The Act requires local authorities to involve people in assessments, care and support planning, and reviews. In order to facilitate the involvement of people who would otherwise have difficulty, it introduces a new requirement to arrange independent advocacy for people who either have substantial difficulty in being involved in these processes or in being fully involved in these processes, and there is no one available to act on the person’s behalf.
There is also a separate requirement to arrange independent advocacy in connection with safeguarding enquiries and reviews.
The draft guidance on independent advocacy covers:
- matters which a local authority must consider in deciding whether an individual would experience substantial difficulty in engaging with certain aspects of the care and support process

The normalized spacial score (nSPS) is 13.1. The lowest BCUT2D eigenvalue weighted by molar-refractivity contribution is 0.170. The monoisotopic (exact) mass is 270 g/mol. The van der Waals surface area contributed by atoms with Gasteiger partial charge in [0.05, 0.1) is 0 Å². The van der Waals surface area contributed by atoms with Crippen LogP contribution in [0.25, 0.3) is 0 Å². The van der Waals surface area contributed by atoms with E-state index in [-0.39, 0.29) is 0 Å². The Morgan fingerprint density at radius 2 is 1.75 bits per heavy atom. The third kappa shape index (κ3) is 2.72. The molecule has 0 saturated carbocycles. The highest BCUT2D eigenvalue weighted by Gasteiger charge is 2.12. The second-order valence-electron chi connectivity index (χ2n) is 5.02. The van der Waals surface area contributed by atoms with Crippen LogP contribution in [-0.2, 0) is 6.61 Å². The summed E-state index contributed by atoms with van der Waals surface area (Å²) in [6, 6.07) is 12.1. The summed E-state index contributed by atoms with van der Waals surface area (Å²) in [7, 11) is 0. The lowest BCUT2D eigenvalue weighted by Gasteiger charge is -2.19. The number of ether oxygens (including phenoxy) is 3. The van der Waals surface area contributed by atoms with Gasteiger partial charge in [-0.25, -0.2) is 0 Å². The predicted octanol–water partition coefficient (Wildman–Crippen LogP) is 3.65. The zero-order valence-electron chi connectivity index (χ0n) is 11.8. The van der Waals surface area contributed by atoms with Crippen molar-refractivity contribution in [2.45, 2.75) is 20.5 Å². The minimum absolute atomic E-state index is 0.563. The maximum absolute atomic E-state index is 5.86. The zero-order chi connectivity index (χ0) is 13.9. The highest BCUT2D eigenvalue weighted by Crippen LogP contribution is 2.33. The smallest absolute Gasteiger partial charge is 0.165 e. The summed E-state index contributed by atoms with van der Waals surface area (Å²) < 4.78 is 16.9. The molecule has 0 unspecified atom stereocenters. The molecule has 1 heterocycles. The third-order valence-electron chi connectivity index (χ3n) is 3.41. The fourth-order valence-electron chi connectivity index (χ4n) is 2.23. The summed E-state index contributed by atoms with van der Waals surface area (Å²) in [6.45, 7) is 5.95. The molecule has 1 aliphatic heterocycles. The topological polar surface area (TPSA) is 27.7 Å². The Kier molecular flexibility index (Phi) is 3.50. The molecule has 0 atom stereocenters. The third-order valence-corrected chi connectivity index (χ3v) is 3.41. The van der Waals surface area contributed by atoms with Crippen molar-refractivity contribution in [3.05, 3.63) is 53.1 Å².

- circumstances in which a local authority must arrange for an advocate during the care and support planning process
- the role of independent advocates and how they are to carry out their functions
- requirements for a person to be an independent advocate
- deciding whether someone has substantial difficulty
- when independent advocacy must be provided, even if there is someone available to represent and support someone
- the manner in which independent advocates are to carry out their role
In certain specified circumstances, regulations state that the local authority must provide independent advocacy to an individual who would experience substantial difficulty being ‘involved’, even if there is an appropriate person to act on their behalf. The specified circumstances relate to where the assessment, planning or review might result in NHS-funded provision in a hospital for a period exceeding four weeks or in a care home for a period exceeding eight weeks; and where there is a disagreement between the local authority and the appropriate person relating to the individual.
During production of the regulations, stakeholders have suggested that these circumstances should also include people undergoing an assessment or planning which results in joint provision by social care and the NHS due to the complexity of these processes.